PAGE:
LES McVey of the Edinburgh Licensed Taxi Partnership claims to represent 5000 workers in the taxi service (Interactive, October 25).
As a non-aligned taxi driver for 18 years I have never at any time been canvassed to join his organisation, nor any of the other trade organisations purporting to represent drivers.
And those who do work for the companies ELTP draws its support from don’t amount to anywhere near the 5000 figure quoted.
The sad truth is that the current tariff increase being sought is not being driven by drivers inasmuch as it is by the taxi companies and the taxi owners they represent.
Drivers know that it is they who will bear the brunt of the increased rentals to them by the tariff being hiked while customers vote with their feet in disgust at a fare hike when everyone is being required to tighten their belts.
All this while drivers are denied the opportunity to drive their own taxi, and improve the service to the public.
It is the responsibility of the council to conduct a study of the fare structure in accordance with its statutory duty to determine whether any increase is necessary.
In this case it hasn’t. Instead it has allowed taxi companies to conduct their own research, to provide the “justification” for the outcome they desire.
In short, start with the answer and then come up with the proof. Doesn’t this breach every tenet of public protection the council is supposed to ensure?
Jim Taylor, The Murrays Brae, Edinburgh
Lay foundations for new housing
PEOPLE on the waiting list for social housing in Edinburgh and the Lothians will be bitterly disappointed to learn that Scotland’s population is expected to reach its highest level ever.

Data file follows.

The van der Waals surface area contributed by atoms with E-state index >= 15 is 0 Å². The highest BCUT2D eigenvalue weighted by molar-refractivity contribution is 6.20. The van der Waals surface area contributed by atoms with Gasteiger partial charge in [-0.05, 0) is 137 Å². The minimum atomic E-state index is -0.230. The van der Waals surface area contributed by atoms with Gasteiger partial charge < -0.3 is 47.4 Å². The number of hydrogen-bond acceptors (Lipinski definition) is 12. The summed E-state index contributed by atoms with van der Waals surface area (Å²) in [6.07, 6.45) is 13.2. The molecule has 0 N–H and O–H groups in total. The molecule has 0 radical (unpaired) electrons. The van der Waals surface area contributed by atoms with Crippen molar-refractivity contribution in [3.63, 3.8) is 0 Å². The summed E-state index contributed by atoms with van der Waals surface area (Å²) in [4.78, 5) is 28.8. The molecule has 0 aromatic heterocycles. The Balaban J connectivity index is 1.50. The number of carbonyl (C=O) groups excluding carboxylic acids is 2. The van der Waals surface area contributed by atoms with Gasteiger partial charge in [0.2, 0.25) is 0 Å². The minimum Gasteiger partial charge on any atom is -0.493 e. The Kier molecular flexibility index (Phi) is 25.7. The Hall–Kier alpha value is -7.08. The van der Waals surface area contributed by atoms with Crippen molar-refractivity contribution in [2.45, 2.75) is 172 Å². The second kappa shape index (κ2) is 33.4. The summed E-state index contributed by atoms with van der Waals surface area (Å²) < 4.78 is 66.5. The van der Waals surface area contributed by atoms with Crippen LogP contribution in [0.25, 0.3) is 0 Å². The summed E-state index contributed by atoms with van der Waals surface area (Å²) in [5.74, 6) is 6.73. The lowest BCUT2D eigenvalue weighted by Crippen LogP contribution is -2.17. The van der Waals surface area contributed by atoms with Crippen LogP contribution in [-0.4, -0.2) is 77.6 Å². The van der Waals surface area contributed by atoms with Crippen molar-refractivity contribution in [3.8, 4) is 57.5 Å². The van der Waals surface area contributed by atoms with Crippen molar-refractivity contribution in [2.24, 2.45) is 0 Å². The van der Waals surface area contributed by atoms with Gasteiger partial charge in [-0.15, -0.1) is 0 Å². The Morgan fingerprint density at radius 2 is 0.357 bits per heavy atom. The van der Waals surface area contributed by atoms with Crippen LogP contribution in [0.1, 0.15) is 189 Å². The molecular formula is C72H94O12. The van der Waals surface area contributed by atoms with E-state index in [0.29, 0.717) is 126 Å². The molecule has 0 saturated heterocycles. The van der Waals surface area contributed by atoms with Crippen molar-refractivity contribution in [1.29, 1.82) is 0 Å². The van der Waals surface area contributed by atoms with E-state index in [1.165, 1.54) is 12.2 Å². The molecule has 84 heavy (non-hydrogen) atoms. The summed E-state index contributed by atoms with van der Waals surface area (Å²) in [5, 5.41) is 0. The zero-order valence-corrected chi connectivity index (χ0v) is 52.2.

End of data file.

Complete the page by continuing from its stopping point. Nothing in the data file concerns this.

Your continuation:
Increasing immigration, combined with a higher birth rate, means that demand for housing is rising at the same time that public expenditure is falling.
Rapid population growth and the provision of quality housing is ultimately unsustainable given the demands placed on other public services such as health and education.
The housing pressure group, Shelter Scotland, publicly supports more immigration and a rising population, thus condemning even more Scots and immigrants to ever longer waiting lists.
Shelter Scotland should realise that housing needs are more easily met with a stable or declining population and their support for immigration only exacerbates the situation.
Ian Hain, Firrhill Loan, Edinburgh
Lib Dems stuck to their word on EU
Stewart Geddes (Interactive, October 27) needs to read the Liberal Democrat manifesto a little more carefully, where he will see that we gave a commitment to hold a referendum “the next time a British government signs up for fundamental change in the relationship between the UK and the EU”.
During the passage of the Lisbon Treaty through the last parliament the Liberal Democrats were the only party to consistently call for a referendum on our continued membership of the European Union.
This is because the treaty fundamentally altered our relationship with the EU and we believed it was right, in light of this, to give the public their say.
Currently there is no treaty under discussion in Europe that alters our relationship with the EU in a fundamental way like the Maastricht and Lisbon treaties did. It is for this reason that I voted against the motion.
Such a referendum would be a dangerous distraction in the midst of a financial crisis.
Mike Crockart, MP for Edinburgh West
Fireworks fears for all animals
BONFIRE night is fast approaching, which is terrifying for wild and domestic animals.
I would urge all owners to keep their pets indoors on the night of November 5 to ensure their safety and would also urge members of the public to be extra vigilant and look out for any hibernating hedgehogs in piles of leaves.
June Fleming, Hercus Loan, Musselburgh, East Lothian